The 11th Africa Energy Indaba (AEI) is taking place on February 19 and 20 at the Sandton Convention Centre in Johannesburg, South Africa. It will focus on highlighting the growth potential of solar in Africa, and the role of off-grid and mini-grid applications in rural electrification.

The development of renewable energy and energy efficiency programmes is intended to address unemployment, create business opportunities and enable women to play a more significant role in the development of sustainable projects towards enhanced economic development.

Currently, solar is the frontrunner in renewables and solar photovoltaic (PV) additions are transcending all other fuels, including coal. Projections state that solar PV will represent the largest annual capacity additions for renewables, exceeding wind and hydro, within the next five years.

Africa has vast access to natural resources such as solar and wind. In fact, Africa receives more than two and a half times what Germany, being a world leader in solar renewables, does. having access to these renewable resources represents enormous potential for Africa.

According to recent tracking of off-grid solar PV applications in Asia and sub-Saharan Africa, conducted by the International Energy Agency (IEA), off-grid capacity is estimated to triple to over 3 000 MW in 2022 owing to solar home systems (SHS), industrial applications, and mini-grids led by government electrification programmes and private sector investments.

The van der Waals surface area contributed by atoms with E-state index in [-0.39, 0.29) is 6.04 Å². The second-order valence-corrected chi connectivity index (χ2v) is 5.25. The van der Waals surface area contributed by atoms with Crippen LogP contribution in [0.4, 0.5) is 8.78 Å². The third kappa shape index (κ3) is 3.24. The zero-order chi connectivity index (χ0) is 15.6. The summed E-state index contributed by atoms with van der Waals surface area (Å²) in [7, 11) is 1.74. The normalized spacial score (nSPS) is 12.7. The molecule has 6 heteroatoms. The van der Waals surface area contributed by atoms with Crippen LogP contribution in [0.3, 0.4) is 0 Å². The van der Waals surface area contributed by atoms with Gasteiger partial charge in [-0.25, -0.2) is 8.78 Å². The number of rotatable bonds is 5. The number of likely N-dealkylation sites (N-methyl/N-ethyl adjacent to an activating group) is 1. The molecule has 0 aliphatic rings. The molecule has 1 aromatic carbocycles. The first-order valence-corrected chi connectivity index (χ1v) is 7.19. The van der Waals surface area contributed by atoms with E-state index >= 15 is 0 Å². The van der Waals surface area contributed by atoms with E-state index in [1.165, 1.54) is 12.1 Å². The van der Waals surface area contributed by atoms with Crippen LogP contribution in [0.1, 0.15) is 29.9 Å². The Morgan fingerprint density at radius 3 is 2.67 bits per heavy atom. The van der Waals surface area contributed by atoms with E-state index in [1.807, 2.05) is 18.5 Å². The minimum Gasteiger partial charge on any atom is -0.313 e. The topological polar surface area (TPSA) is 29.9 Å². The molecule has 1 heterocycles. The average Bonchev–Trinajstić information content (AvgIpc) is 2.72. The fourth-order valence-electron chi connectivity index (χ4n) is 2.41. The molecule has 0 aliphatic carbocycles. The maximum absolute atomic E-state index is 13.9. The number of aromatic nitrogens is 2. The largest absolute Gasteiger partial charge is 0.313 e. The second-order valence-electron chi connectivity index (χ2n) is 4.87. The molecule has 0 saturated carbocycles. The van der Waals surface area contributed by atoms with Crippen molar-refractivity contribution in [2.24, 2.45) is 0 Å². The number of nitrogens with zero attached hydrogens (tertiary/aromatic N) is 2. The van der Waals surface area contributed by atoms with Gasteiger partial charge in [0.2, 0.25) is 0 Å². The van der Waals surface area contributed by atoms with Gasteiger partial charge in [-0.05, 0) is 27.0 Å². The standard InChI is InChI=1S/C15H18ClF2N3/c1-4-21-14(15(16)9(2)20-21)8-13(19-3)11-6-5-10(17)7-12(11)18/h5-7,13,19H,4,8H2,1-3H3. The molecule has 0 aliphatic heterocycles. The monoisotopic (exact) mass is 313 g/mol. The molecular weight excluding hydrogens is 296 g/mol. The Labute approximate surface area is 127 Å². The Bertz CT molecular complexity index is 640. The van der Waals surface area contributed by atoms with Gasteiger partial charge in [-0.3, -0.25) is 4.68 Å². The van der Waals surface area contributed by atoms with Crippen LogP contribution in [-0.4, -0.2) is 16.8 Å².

The most dynamic sector in the off-grid segment is solar home systems which will consequently have a significant socio-economic impact on the continent by providing electricity to millions of people in sub-Saharan Africa.

At the conference, several examples will be provided of how private-sector innovations, supported by Power Africa and funded by the Overseas Private Investment Corporation (OPIC), are enabling communities to access power in increasingly shorter periods of time through off-grid energy solutions.

According to the organisers of AEI, market and policy frameworks require drastic improvements in order to accelerate the following objectives: providing long-term price signals to attract investment, ensuring efficient short-term electricity dispatching, pricing negative externalities and unlocking sufficient levels of flexibility, as well as cultivating various dispatchable renewable technologies, including hydropower, bioenergy, geothermal and concentrated solar power.

There are various trends driving renewable energy adoption in Africa. These include battery storage capacity improvement, development of decentralised distributed generation solutions, the progressive move towards integrated grids and the positive transition through which the African energy realm is moving.

The Women in Energy Conference is a one-day side-event of the AEI conference. It provides a platform for women to network, share expertise and discuss their accomplishments in order to encourage the advancement of women across all sectors of the energy industry.

Thabane Zulu, the director general of the South African Department of Energy will be delivering the keynote address at the opening on February 18.

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